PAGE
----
Have you ever tried yoga?

This is one of the first questions people ask me when I tell them I’ve had problems with back pain, and I always feel a little embarrassed when I have to tell them that yes, I’ve tried it, and no, I didn’t really like it.

It’s awkward because the person asking is usually really enthusiastic about yoga, and because it has such a great reputation.  After all, yoga has connotations with not only physical but emotional wellness.

For me, yoga has been painful because I have always been inflexible.  I managed to keep it at bay during my running days by stretching religiously, but in shape or not, it is next to impossible for me to stretch without doing some kind of cardiovascular warm-up.  (These days, when I say stretch, I’m talking about doing little movements that a pain-free person probably wouldn’t even notice.  Some days tying my shoes counts as a stretch).

I once attended a pain clinic at a very prestigious Boston rehabilitation center.  The whole experience actually sucked (we’ll talk about that later), but the worst part of it was the four times a week yoga class.  All of the other eleven pain patients and I would end up in more pain by the end of every class.  By the end of my three weeks there, we were unanimously convincing the instructor to teach us an extra tai chi class every time the schedule said it was time for yoga.  We actually liked tai chi because it involved motion, which turned out to be much easier than holding one static pose.  We also probably liked it because it helped get our circulation going.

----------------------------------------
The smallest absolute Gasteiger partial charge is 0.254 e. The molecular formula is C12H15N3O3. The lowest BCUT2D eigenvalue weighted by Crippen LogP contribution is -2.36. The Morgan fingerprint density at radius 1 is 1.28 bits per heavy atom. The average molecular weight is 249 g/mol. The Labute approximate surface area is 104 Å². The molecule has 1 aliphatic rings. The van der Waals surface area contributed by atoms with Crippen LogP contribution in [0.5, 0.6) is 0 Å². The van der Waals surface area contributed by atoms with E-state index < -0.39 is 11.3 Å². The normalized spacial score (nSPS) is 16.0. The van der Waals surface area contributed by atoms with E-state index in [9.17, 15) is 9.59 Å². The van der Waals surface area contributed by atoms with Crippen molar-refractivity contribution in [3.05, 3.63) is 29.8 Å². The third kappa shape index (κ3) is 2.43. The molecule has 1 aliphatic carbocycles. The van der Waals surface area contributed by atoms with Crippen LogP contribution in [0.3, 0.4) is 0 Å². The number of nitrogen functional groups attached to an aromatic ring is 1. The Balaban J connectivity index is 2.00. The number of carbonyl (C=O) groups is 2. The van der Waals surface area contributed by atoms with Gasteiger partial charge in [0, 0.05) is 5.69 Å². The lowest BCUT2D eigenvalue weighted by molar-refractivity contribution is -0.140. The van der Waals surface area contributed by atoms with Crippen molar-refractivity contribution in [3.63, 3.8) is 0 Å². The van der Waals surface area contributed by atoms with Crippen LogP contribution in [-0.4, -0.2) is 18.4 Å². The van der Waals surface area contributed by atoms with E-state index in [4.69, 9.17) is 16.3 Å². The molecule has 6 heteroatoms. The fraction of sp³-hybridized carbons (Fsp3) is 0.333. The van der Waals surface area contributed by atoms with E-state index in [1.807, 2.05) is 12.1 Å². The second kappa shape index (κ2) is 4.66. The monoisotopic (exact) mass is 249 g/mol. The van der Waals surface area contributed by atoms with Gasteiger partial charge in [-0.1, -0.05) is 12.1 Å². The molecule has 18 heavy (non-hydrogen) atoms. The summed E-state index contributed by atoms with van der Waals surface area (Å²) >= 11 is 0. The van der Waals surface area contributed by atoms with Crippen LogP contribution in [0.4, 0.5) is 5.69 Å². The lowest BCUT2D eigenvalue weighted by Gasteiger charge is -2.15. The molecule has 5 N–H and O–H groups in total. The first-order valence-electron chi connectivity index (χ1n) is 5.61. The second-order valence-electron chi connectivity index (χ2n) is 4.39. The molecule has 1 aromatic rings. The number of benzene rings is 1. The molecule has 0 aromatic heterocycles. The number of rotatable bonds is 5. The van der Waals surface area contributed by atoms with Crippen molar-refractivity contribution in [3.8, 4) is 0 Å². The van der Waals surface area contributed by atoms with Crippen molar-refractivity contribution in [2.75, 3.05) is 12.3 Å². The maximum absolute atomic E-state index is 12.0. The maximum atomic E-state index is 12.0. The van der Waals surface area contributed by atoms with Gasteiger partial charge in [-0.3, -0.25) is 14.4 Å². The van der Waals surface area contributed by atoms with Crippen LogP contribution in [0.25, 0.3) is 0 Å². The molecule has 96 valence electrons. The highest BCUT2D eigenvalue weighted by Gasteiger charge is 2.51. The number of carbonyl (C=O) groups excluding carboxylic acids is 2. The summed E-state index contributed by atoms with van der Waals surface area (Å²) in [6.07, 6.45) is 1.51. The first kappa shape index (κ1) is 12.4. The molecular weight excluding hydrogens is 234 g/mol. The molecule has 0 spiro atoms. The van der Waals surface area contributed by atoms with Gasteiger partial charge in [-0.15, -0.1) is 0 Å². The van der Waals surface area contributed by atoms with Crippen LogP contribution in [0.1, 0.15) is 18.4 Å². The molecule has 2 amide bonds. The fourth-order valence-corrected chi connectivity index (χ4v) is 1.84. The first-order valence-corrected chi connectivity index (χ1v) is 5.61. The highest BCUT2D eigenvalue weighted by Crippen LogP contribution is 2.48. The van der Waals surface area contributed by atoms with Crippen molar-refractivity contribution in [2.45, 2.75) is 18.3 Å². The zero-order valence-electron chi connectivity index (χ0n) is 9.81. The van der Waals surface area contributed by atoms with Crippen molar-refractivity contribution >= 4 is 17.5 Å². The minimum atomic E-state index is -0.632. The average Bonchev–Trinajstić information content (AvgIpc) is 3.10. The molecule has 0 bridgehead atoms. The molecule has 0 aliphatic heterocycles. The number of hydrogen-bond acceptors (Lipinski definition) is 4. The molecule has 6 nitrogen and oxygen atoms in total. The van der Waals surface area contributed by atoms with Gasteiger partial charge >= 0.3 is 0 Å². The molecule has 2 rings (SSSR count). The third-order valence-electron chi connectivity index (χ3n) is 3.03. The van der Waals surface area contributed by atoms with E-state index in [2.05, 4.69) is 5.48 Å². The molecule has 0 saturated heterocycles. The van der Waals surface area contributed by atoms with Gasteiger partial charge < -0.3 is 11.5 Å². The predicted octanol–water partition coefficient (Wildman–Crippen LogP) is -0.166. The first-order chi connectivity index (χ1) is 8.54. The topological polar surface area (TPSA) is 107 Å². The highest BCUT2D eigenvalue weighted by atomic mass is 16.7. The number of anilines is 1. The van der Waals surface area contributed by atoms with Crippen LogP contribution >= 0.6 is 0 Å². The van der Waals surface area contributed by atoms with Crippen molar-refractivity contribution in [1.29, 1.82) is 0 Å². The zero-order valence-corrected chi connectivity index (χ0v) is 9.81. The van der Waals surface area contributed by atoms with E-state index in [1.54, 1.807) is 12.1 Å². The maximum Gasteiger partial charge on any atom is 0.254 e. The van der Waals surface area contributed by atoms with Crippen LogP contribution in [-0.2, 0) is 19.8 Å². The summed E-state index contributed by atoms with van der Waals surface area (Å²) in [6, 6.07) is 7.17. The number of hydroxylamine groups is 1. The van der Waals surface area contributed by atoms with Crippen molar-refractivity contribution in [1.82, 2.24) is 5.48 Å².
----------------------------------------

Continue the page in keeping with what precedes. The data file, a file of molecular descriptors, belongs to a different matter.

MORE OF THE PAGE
At any rate, I tried to keep my dislike of yoga on the DL among non-pain-afflicted people.  That is, until I saw this:

New York Times: How Yoga Can Wreck Your Body

Now I don’t want to offend anyone who loves yoga, because I’ve only tried it with two different teachers, and I’m aware there are different schools of thought and ways to do yoga.  But for me, this article touched upon a lot of the things I’d been wondering about.

The article is based largely on interviews with Glenn Black, a yoga teacher who’s been practicing for four decades. Black’s basic point is that while yoga has some applications, the rate at which its popularity has grown in this country has not kept pace with the numbers of qualified teachers, and it is not always taught with enough care.